This image above is from 1971, and was taken with an old film camera by people working for the Costa Rican government. The negative sat in a file in some office somewhere until the 1980s before anyone noticed the obvious, almost cartoonishly stereotypical UFO near the edge of the frame. And now, thanks to "drum scanners," which are used to study transparent and reflexive surfaces at extremely high resolution, we've got the best look ever in the half century since this picture was taken.
Source - A high-resolution image allegedly showing a UFO has been released more than 50 years after it was taken.
The original photo was taken in 1971 by a mapmaker named Sergio Loaiza who was flying over Costa Rica photographing the rainforest below for a hydroelectric project. ...
The picture – taken from 10,000 feet – appears to show a metallic disc flying lower over the land.
The unidentified object was only spotted a decade later in the 80s when the negatives were studied for potential ways to connect Lake Cote with the nearby Arenal Lagoon.
Out of all the pictures, only a single frame, time-stamped at 8.25 am, contains the metal disc in it. Over the years, the object’s size has been estimated to be between 120-220 feet in diameter. ...
The image which has been analysed by various UFO researchers hasn’t been successfully debunked yet, giving enthusiasts hope of alien life.
Researchers have concluded that the object in the photograph appeared real and was not the result of double exposure or a deliberate fabrication.
UAP Media in the UK spoke with several experts about this new and improved image for their prospective. Including New York Times journalist Leslie Kean, author of an extremely well-researched and credible book which I have read, 2010's UFOs: Generals, Pilots and Government Officials Go on the Record, who said:
“This photograph of a UFO may be the most extraordinary one ever released by government officials. We have no idea what comparable or even better images are hidden in classified files within the United States Department of Defense. I’m grateful to the government of Costa Rica for its transparency."
And Luis Elizondo, former director of the Advanced Aeronautic Threat Identification Program (AATIP), who added:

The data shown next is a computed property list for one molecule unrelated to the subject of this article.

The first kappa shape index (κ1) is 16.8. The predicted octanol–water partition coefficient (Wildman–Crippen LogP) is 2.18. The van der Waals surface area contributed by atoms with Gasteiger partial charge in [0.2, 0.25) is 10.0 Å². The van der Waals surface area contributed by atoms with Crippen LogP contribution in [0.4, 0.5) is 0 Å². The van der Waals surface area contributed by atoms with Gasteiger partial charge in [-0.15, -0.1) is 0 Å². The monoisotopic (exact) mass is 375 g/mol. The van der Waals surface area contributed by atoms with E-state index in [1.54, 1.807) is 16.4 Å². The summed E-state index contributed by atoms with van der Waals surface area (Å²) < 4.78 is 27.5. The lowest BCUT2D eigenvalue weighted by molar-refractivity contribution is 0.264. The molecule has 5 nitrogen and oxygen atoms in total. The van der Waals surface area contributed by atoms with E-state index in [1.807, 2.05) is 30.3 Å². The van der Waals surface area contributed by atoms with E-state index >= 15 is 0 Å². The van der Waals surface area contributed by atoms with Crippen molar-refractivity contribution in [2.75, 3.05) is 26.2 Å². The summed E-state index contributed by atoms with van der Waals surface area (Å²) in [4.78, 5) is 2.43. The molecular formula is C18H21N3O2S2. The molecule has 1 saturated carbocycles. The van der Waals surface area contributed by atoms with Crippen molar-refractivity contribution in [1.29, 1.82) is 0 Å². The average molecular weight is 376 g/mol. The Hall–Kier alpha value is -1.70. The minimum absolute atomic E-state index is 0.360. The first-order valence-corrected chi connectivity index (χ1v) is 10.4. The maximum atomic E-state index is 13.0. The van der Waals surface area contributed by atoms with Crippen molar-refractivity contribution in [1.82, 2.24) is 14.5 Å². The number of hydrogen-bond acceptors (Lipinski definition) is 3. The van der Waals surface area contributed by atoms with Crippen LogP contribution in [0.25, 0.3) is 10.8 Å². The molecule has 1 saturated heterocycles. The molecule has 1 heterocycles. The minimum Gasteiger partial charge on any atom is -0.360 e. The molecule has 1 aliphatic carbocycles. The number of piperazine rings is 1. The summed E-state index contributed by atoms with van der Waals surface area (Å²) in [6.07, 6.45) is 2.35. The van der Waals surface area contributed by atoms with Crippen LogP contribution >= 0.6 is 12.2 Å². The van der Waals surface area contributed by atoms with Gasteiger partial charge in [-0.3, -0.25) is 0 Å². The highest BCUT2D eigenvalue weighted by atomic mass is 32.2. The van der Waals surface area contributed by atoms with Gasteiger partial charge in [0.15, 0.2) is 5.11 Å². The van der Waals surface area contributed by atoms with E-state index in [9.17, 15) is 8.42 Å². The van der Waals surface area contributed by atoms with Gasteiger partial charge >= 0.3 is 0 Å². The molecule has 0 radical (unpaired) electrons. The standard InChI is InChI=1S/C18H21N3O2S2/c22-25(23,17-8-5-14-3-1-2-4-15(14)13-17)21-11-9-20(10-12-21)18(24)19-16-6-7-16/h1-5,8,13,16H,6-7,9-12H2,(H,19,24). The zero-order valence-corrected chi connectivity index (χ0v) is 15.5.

[P]ilot reports of smooth, shiny, lenticular craft are not new. In fact, even to this day, pilots, both civilian and military, along with their air crew, continue to witness these types of craft and oftentimes displaying performance capabilities well beyond state of the art. Thankfully, some of these newer incidents are finding their way to Congress due to the courage of our fine men and women in uniform. During my time in AATIP, these incidents were surprisingly common."
I suppose I should learn not to always address the debunkers when I discuss this topic. But it's hard not to. In this case especially. Because if you choose to be a skeptic in this instance, think about what you're saying. Your argument against the validity of this photo means you are questioning the integrity not only of journalists and researchers, but an obscure department of the Costa Rican government. You're claiming that an agency cartographer named Sergio Loaiza decided to doctor a photograph so that he could shove it into a file drawer in some bureaucrat's office, then pull it out in a decade or so. Then wait another 40 years for the technology to advance enough that the image can be enhanced enough to impress people, so he can become mildly internet famous in 2022. And that he concocted this elaborate hoax about 25 years before Photoshop was invented.
Then again, you can look at that craft and how it's a perfect representation of the "flying saucers" people have been reporting forever, and tell me that's some other thing. A weather balloon or swamp gas or a cloud or a plane seen at a weird angle. And good luck getting anyone to believe that nonsense.
Or, following Occam's Razor, you can conclude, as all the experts (and believers like me who have no expertise) have, that there are thousands upon thousands of aerial photographs taken every year, and some are going to inadvertently capture perfect images of Unidentified Aerial Phenomena. Which Loaiza did on this particular day in '71. And like Kean suggests, we have no idea how many such photos are in the custody of governments such as ours that have not be released to the public. For all we know, they have some that do make this one look like fakery. Which it is not.
The truth, as always, is out there. And thanks to a Costa Rican mapmaker 50 years ago, it just got more true.